Jess McGrellis is the current SRC V-P Student Support. Prior to her year as a sabbatical officer she was President of Glasgow University Lesbian, Gay,Bisexusal and Transgender Student’s Association. Oliver Milne spoke to the Presidential candidate, who is standing unopposed.
Guardian: You’ve listed amongst your achievements the University debt policy, begun under your predecessor, what positive changes has this brought about to students at Glasgow?
McGrellis: The changes to the debt policy have been crucial. When registration opens (usually around August) most students won’t have received any student funding for months and therefore it’s not surprising that some students may be saddled with a bit of debt they can’t repay until after they receive their September funding. We are not talking about students with huge amounts of debt, this is for students who have debt up to £250 which they can’t repay just yet. If you are a student in a competitive course and enrolment opens on the 1st of August, by the time you are able to register you have lost the opportunity to take the courses you want to take. No student should be disadvantaged like that because they have found themselves in financial hardship. This has been particularly crucial this year as the university financial team (or maybe it’s a mycampus screw up – I don’t think even they know who’s responsible) have continued to accuse students of having debt that they don’t have. The examples of this are significant. It’s bad enough not being able to enrol on your courses when you actually are stranded with debt that you can’t pay, even worse when you’re being accused of having debt that you don’t actually have.
Guardian: Your manifesto described this welfare week as the ‘most successful and engaging in recent history’ what barometers were used to measure its success or does that just sound good in a manifesto? Do you feel its eventual success was harmed in anyway by the initial controversy over ‘positivity week’?
McGrellis: Compared to previous years, the events we had during Welfare Week 2012 were very well turned out. The events also got positive responses in the feedback forms. It’s difficult to know the effect the initial naming of Positivity Week had on Welfare Week. The publicity helped to raise awareness of the week, not just to those who disagreed with the concept of Positivity Week but also to those who were interested in the concept. It also allowed me to work directly with a number of students who had disagreed with Positivity Week and help promote the kinds of events they wanted to see instead.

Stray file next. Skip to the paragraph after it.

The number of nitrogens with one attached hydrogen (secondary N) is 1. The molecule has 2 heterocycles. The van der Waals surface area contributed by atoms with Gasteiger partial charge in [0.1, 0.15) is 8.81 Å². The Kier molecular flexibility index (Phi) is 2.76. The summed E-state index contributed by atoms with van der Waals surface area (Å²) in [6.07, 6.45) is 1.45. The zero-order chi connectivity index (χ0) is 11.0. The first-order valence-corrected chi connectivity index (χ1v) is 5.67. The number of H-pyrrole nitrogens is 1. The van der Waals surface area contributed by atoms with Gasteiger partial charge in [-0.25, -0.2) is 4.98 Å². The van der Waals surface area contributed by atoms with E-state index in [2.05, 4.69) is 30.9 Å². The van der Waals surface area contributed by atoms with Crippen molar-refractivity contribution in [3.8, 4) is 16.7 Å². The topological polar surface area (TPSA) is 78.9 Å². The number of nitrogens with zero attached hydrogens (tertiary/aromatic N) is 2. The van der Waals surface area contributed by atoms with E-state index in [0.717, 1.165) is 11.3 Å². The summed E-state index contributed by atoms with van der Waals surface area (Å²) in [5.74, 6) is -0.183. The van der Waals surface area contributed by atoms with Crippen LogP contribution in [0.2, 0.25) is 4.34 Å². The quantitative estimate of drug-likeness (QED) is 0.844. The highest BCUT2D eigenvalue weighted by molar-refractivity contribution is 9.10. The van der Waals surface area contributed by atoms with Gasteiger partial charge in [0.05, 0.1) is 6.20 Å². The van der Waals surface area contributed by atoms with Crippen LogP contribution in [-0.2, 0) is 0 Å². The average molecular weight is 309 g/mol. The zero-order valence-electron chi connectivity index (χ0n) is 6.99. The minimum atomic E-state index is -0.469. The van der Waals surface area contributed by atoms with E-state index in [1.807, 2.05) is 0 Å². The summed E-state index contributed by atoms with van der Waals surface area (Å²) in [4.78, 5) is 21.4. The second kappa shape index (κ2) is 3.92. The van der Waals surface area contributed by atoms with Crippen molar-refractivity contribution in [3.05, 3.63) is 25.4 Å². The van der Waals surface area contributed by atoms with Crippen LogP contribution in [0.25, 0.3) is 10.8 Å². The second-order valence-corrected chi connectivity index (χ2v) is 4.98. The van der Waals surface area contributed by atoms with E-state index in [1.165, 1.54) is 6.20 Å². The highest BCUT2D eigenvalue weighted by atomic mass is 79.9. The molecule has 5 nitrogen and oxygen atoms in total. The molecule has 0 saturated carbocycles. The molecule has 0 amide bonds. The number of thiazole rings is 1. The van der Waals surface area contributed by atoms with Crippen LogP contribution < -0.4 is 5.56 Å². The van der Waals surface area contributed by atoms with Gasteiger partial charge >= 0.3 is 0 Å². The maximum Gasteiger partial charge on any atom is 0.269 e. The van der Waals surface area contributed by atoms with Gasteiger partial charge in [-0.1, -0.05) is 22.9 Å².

Guardian: Changes to Border regulations have caused chaos within the University. Guardian has heard from countless students about stress it has caused them. Have you or the SRC done enough? What concretely will you seek to do as President?
McGrellis: The SRC are facilitating a number of focus groups coming up in the middle of March with Tier 4 students. I’m going to shamelessly use this as an opportunity to promote these focus groups, please come along if you’re a Tier 4 student who has anything to feedback about this issue (information will be published on the SRC Facebook soon so stay tuned). We need to know more about what students want before we take action. The current situation is that there is not a unified approach to this across colleges and I suspect that the method for student check-ins used in certain colleges is better than others, but we need to hear this from the students before I take it to the university UKBA project group. I’m happy to answer any questions or hear any feedback about this via email.
As President, I will ensure that this situation is continued to be monitored, working directly with the VP Student Support in their role on the university project group. Furthermore I will continue to watch the national situation with regards to changes in UKBA. Momentum is building as displeasure towards UKBA continues to grow. This is not something that Glasgow University can do on its own and we need that national momentum to continue to grow in order for us to take further action which I would do if the opportunity arose. Whether in the form of a protest, petition or however it may present.
Guardian: You’ve mentioned the Rector election in your manifesto. What is your perception on the current rector? Would you agree with this anonymous assessment made by a senior member of University staff: “Charles is at best a part time rector, at worst he is negligent and a hindrance to good governance”